Why Losing Sleep Is Bad For Your Health - Crozer-Keystone Health System - PA

Published on October 15, 2014

Why Losing Sleep Is Bad For Your Health

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Not getting a good night’s sleep is frustrating. When your alarm goes off in the morning it can be jarring. And then, throughout the day, you’re dealing with drowsiness, trying to stay awake at your desk. But losing sleep can be far more harmful to your health than simply making it difficult to stay awake at work.

Getting plenty of sleep each night is crucial for your health – it helps memory and mood, keeps you slim, strengthens your immune system, fights inflammation and keeps your heart and blood vessels in tiptop condition.

“On average, adolescents and adults need nine to nine-and –a-half hours of sleep every night,” said Vatsala Ramprasad, M.D., a pediatric pulmonologist and sleep physician at Crozer-Chester Medical Center. However, most people only get about seven-and-a-half hours of sleep each night, which adds up to more than two full weeks of slumber lost every year.

The short-term effects of losing some shuteye can lead to a foggy brain, worsened vision, impaired driving and trouble remembering. The long-term effects are much scarier, including heart disease, heart attack, heart failure, irregular heartbeat, high blood pressure, stroke and diabetes. In addition, lack of sleep over a period of time can contribute to the symptoms of depression and cause you to gain weight.

If you’re losing sleep, especially on a regular basis, there are some common causes you can blame, including:

  • Stress
  • Anxiety
  • Depression
  • Medical conditions
  • A change in your environment or work schedule
  • Eating too much too late in the day
  • Certain medications
  • Caffeine, nicotine and alcohol
  • Eating or exercising late in the evening
  • Watching TV, texting or playing video games at bedtime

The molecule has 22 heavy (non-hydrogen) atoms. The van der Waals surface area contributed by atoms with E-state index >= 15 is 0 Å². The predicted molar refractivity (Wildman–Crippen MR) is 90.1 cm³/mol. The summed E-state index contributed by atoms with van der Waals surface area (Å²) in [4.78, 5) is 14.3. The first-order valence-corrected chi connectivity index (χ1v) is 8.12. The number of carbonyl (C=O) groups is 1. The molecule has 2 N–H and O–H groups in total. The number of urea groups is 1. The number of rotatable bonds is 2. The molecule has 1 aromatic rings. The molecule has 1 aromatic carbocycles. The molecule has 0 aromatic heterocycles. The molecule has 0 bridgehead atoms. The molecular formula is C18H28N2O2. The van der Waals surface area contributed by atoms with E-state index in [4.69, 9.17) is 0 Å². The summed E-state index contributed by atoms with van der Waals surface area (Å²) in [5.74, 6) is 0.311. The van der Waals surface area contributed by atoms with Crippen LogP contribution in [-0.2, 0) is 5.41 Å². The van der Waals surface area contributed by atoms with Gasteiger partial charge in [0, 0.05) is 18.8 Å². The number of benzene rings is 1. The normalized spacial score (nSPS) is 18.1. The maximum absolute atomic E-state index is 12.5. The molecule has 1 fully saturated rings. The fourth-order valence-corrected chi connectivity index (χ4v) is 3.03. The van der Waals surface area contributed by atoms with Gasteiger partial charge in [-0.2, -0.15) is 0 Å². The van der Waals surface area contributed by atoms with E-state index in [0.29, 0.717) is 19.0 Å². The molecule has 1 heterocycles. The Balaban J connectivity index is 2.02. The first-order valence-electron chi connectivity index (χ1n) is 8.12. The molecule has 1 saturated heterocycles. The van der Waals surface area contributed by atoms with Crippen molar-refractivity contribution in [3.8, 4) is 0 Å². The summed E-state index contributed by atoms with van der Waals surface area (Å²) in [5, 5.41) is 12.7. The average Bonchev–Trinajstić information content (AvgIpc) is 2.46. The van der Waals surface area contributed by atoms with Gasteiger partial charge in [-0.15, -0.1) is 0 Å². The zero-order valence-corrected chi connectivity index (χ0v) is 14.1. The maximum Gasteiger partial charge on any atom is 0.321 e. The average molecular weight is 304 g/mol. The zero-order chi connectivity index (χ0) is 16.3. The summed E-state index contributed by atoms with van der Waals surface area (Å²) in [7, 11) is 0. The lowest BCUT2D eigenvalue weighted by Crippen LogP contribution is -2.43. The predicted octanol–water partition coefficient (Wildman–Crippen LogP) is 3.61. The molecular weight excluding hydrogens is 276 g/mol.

The good news is there are some things you can do to combat many of the barriers to good quality sleep.

“Limit your use of electronics for at least an hour and a half before bedtime – their blue light is very stimulating,” Dr. Ramprasad said. The light emitted from your electronics interferes with your body’s circadian rhythm, which controls the production of melatonin – a hormone that makes you sleepy.

You should also pay attention to the time you go to bed and wake up.

“You need to keep bed times and wake times constant – you don’t want to vary it more than one hour. Keeping those times more constant helps to regulate your circadian rhythm,” Dr. Ramprasad explained.

If you’re a coffee drinker or reach for an afternoon caffeinated beverage, that might inhibit your sleep at night. Dr. Ramprasad recommends avoiding caffeine after noon each day.

While daily physical activity is great for your overall health, the time of day you exercise can affect your sleep.

“If you’re going to exercise, it needs to be at least three hours before your bedtime because the endorphins released during the activity can keep you awake,” she said.

If you’re on medications, try to take them during the day rather than at night – certain medications can affect sleep.

And the last thing you should do before hopping into bed at night is to check your thermostat.

“Your bedroom should be on the cooler side,” Dr. Ramprasad said. Your body temperature rises and falls slightly throughout the day, which is a pattern tied to your sleep cycle. As you become tired, your body temperature goes down and then climbs slightly as the morning begins. If the air in your room is too hot, it may interfere with your body’s natural dip and make you more restless throughout the night.

“Good sleep hygiene is like dental hygiene – it needs to be practiced,” Dr. Ramprasad explained, adding that following these recommendations to achieve more quality sleep each night will improve your overall wellbeing now and in the future. And you’ll also feel so much better about your alarm going off each morning!

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